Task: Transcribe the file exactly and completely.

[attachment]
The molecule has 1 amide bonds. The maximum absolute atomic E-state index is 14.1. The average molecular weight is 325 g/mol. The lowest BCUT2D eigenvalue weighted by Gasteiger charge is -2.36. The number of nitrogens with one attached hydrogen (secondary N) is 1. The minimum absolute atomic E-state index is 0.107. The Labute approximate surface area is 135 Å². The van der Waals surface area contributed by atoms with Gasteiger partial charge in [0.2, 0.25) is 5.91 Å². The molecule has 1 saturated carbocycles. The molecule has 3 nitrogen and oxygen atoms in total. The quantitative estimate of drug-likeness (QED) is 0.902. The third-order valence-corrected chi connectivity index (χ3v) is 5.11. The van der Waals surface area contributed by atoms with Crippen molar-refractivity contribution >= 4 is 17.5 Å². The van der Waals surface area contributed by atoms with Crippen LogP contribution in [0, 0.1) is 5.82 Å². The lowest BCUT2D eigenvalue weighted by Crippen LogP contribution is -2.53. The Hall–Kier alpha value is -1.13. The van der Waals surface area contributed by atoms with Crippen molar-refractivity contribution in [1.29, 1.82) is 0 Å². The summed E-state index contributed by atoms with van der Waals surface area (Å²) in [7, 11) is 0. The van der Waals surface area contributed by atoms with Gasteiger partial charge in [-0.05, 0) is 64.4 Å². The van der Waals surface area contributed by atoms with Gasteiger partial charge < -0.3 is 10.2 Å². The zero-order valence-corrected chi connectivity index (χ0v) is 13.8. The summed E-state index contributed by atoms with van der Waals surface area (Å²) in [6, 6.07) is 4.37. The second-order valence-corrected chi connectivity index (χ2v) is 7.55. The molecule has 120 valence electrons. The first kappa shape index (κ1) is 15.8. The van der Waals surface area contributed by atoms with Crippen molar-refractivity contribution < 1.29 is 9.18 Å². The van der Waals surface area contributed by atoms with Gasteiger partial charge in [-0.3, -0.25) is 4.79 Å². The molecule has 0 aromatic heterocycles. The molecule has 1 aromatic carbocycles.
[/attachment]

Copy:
The molecule has 1 amide bonds. The maximum absolute atomic E-state index is 14.1. The average molecular weight is 325 g/mol. The lowest BCUT2D eigenvalue weighted by Gasteiger charge is -2.36. The number of nitrogens with one attached hydrogen (secondary N) is 1. The minimum absolute atomic E-state index is 0.107. The Labute approximate surface area is 135 Å². The van der Waals surface area contributed by atoms with Gasteiger partial charge in [0.2, 0.25) is 5.91 Å². The molecule has 1 saturated carbocycles. The molecule has 3 nitrogen and oxygen atoms in total. The quantitative estimate of drug-likeness (QED) is 0.902. The third-order valence-corrected chi connectivity index (χ3v) is 5.11. The van der Waals surface area contributed by atoms with Crippen molar-refractivity contribution >= 4 is 17.5 Å². The van der Waals surface area contributed by atoms with Crippen LogP contribution in [0, 0.1) is 5.82 Å². The lowest BCUT2D eigenvalue weighted by Crippen LogP contribution is -2.53. The Hall–Kier alpha value is -1.13. The van der Waals surface area contributed by atoms with Crippen molar-refractivity contribution in [1.29, 1.82) is 0 Å². The summed E-state index contributed by atoms with van der Waals surface area (Å²) in [7, 11) is 0. The van der Waals surface area contributed by atoms with Gasteiger partial charge in [-0.05, 0) is 64.4 Å². The van der Waals surface area contributed by atoms with Gasteiger partial charge < -0.3 is 10.2 Å². The zero-order valence-corrected chi connectivity index (χ0v) is 13.8. The summed E-state index contributed by atoms with van der Waals surface area (Å²) in [6, 6.07) is 4.37. The second-order valence-corrected chi connectivity index (χ2v) is 7.55. The molecule has 120 valence electrons. The first kappa shape index (κ1) is 15.8. The van der Waals surface area contributed by atoms with Crippen molar-refractivity contribution < 1.29 is 9.18 Å². The van der Waals surface area contributed by atoms with Gasteiger partial charge in [-0.3, -0.25) is 4.79 Å². The molecule has 0 aromatic heterocycles. The molecule has 1 aromatic carbocycles.